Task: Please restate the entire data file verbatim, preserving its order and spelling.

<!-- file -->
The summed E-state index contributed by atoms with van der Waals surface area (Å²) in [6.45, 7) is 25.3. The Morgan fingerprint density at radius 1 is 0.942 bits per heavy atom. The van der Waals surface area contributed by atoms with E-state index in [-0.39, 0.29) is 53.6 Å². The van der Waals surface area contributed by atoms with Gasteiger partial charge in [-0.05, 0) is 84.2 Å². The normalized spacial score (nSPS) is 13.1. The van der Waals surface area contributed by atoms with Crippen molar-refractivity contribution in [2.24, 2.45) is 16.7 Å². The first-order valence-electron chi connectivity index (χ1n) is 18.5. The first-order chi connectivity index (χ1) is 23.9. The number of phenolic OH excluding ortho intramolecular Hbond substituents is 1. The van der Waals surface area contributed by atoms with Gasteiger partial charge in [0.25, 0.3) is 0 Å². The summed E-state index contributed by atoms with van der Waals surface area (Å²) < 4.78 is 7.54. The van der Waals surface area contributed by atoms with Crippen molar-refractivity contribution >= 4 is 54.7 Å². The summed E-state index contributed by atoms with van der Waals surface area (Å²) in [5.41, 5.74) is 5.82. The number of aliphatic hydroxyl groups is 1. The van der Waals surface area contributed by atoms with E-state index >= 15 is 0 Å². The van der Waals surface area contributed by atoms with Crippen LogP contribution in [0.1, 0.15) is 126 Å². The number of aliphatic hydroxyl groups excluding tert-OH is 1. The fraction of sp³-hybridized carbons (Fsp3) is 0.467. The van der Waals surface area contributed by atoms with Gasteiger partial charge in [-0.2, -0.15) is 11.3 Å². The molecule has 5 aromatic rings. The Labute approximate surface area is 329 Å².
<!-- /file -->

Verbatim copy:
The summed E-state index contributed by atoms with van der Waals surface area (Å²) in [6.45, 7) is 25.3. The Morgan fingerprint density at radius 1 is 0.942 bits per heavy atom. The van der Waals surface area contributed by atoms with E-state index in [-0.39, 0.29) is 53.6 Å². The van der Waals surface area contributed by atoms with Gasteiger partial charge in [-0.05, 0) is 84.2 Å². The normalized spacial score (nSPS) is 13.1. The van der Waals surface area contributed by atoms with Crippen molar-refractivity contribution in [2.24, 2.45) is 16.7 Å². The first-order valence-electron chi connectivity index (χ1n) is 18.5. The first-order chi connectivity index (χ1) is 23.9. The number of phenolic OH excluding ortho intramolecular Hbond substituents is 1. The van der Waals surface area contributed by atoms with Gasteiger partial charge in [0.25, 0.3) is 0 Å². The summed E-state index contributed by atoms with van der Waals surface area (Å²) < 4.78 is 7.54. The van der Waals surface area contributed by atoms with Crippen molar-refractivity contribution >= 4 is 54.7 Å². The summed E-state index contributed by atoms with van der Waals surface area (Å²) in [5.41, 5.74) is 5.82. The number of aliphatic hydroxyl groups is 1. The van der Waals surface area contributed by atoms with E-state index >= 15 is 0 Å². The van der Waals surface area contributed by atoms with Crippen LogP contribution in [0.1, 0.15) is 126 Å². The number of aliphatic hydroxyl groups excluding tert-OH is 1. The fraction of sp³-hybridized carbons (Fsp3) is 0.467. The van der Waals surface area contributed by atoms with Gasteiger partial charge in [-0.2, -0.15) is 11.3 Å². The molecule has 5 aromatic rings. The Labute approximate surface area is 329 Å².